Even though Abner does not teach Sarty the difference between right and wrong, he still looks up to his father, regardless of how he is treated. Sarty witnesses his father committing these acts of wrong doing and knows it is not right but his father insists that he stick by him because of the blood relation factor. It takes a lot of courage for a 10 year old boy to go against his father especially since wrong is all that Abner has been teaching Sarty.
A third example of identity crisis occurs when his father deals with families from higher social classes. An example of this takes place when the Snopes family arrives at the de Spain plantation. Sarty is wishes that the family gets another chance to start over and is hoping that his father will not commit another act of barn burning, but is sadly disappointed once again. As he watches his father step in the horse droppings on purpose and then proceeds to smear it all over the carpet of the de Spain mansion, Sarty wonders why his father would act in such a manner and deface such a beautiful place. As this happens, Sarty knows that this incident is the beginning of yet another crime that will eventually be committed. As Major de Spain demands Abner to clean the rug he ruins it on purpose, inflicting a penalty of 20 bushels of corn. Again, as Sarty was ashamed of his fatherâ€™s actions, he is also outraged of this punishment and backs his father by saying they will pay no such fine. As the incident ends up going to the courthouse, Abner is once again a defeated man; the burning of the de Spain barn is imminent.
That evening, Sarty overhears his own mother pleading with Abner not to burn the barn, but refuses to listen. This is the final straw for Sarty. He cannot standby any longer and let his father commit these crimes. Sarty knows that his duty is to do the right thing and warn the Major about the burning. As Sarty sees his father leaving for the barn, he reacts quickly but is suddenly held back by his mother. Sarty eventually breaks free from the mother, but does not make it to the de Spain mansion in time as he witnesses his fatherâ€™s revenge. Disappointed that he missed the opportunity to finally save someoneâ€™s barn, Sarty spots Major de Spain racing down the street on his horse towards the barn. As Sarty runs towards the barn as well, he hears gun shots. For that single moment in time, Sarty turns his emotions of anger, guilt and hatred into love and grief, hoping that his father is not dead. Unfortunately his wish is not a reality. The compassion for his father is short lived, turning into a sense of freedom.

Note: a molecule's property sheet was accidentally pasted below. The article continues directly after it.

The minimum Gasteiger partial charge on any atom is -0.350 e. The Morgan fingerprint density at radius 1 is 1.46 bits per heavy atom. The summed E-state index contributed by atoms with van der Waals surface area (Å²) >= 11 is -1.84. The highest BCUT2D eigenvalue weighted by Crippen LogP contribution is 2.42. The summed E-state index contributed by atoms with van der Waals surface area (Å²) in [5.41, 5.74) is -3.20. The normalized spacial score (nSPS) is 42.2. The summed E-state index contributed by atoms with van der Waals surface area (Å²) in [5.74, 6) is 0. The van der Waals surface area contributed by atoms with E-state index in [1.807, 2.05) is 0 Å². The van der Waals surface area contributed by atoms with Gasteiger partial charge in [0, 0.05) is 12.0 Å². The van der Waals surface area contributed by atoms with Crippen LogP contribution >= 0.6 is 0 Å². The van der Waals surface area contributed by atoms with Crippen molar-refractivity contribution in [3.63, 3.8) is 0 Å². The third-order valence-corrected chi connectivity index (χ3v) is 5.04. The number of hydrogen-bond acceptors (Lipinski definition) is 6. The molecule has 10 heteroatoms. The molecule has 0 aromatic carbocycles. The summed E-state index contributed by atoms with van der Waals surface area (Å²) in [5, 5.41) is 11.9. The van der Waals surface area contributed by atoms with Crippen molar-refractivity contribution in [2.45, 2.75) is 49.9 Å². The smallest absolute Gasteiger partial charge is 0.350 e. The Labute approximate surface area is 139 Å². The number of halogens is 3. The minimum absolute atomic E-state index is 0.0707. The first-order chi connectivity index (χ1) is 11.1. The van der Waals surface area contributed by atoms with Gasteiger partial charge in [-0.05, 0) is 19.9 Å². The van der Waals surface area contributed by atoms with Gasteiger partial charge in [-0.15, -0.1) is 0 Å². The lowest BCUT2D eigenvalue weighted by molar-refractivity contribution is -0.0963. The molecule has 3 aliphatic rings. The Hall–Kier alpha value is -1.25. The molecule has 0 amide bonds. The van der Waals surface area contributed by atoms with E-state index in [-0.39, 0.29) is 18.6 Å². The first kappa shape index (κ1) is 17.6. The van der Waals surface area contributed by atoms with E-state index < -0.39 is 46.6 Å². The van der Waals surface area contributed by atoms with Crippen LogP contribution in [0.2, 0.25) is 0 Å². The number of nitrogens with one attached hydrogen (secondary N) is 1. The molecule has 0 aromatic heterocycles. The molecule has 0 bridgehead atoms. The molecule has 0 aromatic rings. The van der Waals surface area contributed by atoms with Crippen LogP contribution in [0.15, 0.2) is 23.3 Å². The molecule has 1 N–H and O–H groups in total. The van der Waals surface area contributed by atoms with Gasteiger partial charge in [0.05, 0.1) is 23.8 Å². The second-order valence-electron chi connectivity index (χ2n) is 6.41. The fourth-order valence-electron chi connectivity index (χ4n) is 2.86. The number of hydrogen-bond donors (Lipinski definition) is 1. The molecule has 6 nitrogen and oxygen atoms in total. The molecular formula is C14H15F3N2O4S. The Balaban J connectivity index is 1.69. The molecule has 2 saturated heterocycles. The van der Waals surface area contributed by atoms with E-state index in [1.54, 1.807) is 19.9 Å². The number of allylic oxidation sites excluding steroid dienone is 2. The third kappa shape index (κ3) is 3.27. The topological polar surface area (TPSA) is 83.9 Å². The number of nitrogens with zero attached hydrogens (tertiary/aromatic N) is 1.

As Sarty experiences many incidents with his father, resulting in identity issues, Sarty never loses sight of what is right and wrong. However, Sartyâ€™s love for Abner never spares as he defends his father on multiple occasions. As Abnerâ€™s death is of a shock, Sarty is somewhat relieved that his father is gone as he can now stop contemplating his actions for fear of retribution by his father. This strange sense of freedom and reality leaves Sarty the ability to grow up like a normal 10 year old boy and to know that he will be able to raise children of his own and teach them the proper morals and beliefs that Sarty was never taught.